• Deborah J. Stewart, M.Ed. April 3, 2013 at 4:24 pm - Reply

      You might also be surprised to know that my students dig into all kinds of stuff with their hands and after 25 years of teaching, I am happy to report that all my students have left my classroom safe, happy, healthy, well-adjusted, critical thinkers and competent children. A simple handwashing after play seems to be doing much good!

      • tracy April 3, 2013 at 4:44 pm

        Our preschoolers also dig in many things including soil. Just not fertilized soil, for safety reasons.

      • Deborah J. Stewart, M.Ed. April 3, 2013 at 5:11 pm

        I was doing a little search to try and find “clean dirt” and couldn’t find anything. It seems ALL dirt has something in it that would be considered “unsafe” it eaten or hands left unwashed – even the dirt in your own yard. I think the key is to be wise about children’s play and know that if you plan for young children to play in something like dirt – then make sure to wash hands and know what age you are working with so you know if there are other precautions you can or should take.

  9. Phyllis Swinehart April 14, 2013 at 3:49 pm - Reply

    We are getting ready to study worms this week. I am so excited. I have been building up to this week dropping hints here & there & the kiddos are excited for it to finally be here. It is really the teacher that sets the exploration the 1st day but after that they will come up with so many ideas, it’s incredible! Can you tell we have done this before.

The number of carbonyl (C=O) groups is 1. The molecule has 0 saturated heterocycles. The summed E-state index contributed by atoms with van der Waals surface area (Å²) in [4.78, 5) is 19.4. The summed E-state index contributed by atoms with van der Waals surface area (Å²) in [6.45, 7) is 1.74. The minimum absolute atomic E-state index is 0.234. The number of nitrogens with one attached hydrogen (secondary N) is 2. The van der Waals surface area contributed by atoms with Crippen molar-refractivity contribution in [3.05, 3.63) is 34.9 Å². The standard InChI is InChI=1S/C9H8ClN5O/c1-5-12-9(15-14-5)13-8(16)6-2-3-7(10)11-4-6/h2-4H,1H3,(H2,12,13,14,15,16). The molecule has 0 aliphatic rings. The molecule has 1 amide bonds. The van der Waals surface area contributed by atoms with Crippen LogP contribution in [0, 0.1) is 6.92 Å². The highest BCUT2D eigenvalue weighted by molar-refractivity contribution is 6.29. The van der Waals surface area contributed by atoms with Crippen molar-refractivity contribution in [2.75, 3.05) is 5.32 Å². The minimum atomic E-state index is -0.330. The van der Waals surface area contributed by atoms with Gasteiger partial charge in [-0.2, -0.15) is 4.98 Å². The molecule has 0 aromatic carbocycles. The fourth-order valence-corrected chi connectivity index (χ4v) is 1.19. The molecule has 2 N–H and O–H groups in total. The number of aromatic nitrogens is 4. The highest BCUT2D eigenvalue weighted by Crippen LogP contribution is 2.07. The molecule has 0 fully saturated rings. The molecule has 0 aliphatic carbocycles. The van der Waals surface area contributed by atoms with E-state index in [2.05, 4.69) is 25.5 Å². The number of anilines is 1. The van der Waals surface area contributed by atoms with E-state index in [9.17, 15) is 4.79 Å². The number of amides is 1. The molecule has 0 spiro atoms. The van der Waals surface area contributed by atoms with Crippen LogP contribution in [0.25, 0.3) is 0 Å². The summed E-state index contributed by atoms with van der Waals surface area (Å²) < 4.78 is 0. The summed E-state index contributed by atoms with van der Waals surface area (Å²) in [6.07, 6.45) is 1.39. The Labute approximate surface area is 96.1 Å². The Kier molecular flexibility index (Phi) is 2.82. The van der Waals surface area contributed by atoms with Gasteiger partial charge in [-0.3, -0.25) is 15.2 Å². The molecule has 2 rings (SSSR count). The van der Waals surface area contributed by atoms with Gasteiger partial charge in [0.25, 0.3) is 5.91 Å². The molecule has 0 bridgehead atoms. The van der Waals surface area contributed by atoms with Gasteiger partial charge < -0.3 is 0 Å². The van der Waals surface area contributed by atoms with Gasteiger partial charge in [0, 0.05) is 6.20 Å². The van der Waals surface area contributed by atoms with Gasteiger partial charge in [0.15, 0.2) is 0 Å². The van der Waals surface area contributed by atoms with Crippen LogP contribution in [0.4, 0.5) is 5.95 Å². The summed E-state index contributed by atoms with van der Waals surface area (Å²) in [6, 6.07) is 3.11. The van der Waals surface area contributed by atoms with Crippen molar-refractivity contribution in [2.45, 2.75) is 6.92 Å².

• Deborah J. Stewart, M.Ed. April 14, 2013 at 10:39 pm - Reply

      Haha – yes I can and I love your enthusiasm!!

  10. jwgmom February 28, 2017 at 2:55 pm - Reply

    It looks like your kids were not permitted to do anything to harm the worms, which is not always the case. I have seen videos where kids were allowed to swing the worms around, poke them with sharp objects, and even one where a toddler broke a worm in half. That one, by the way, was on a video by a reputable training organization! Any activity which involves living creatures should start with a discussion of treating them with respect and not causing pain or harm.

  11. Debra Allen October 7, 2018 at 12:20 am - Reply

    amazing activity well detailed for worm exploration. Im starting a worm in my preschool so will begin with your activity. Love the use of gummy worm to start, then the real life worm – excellent work Deborah.
    from Keep it Real another Debra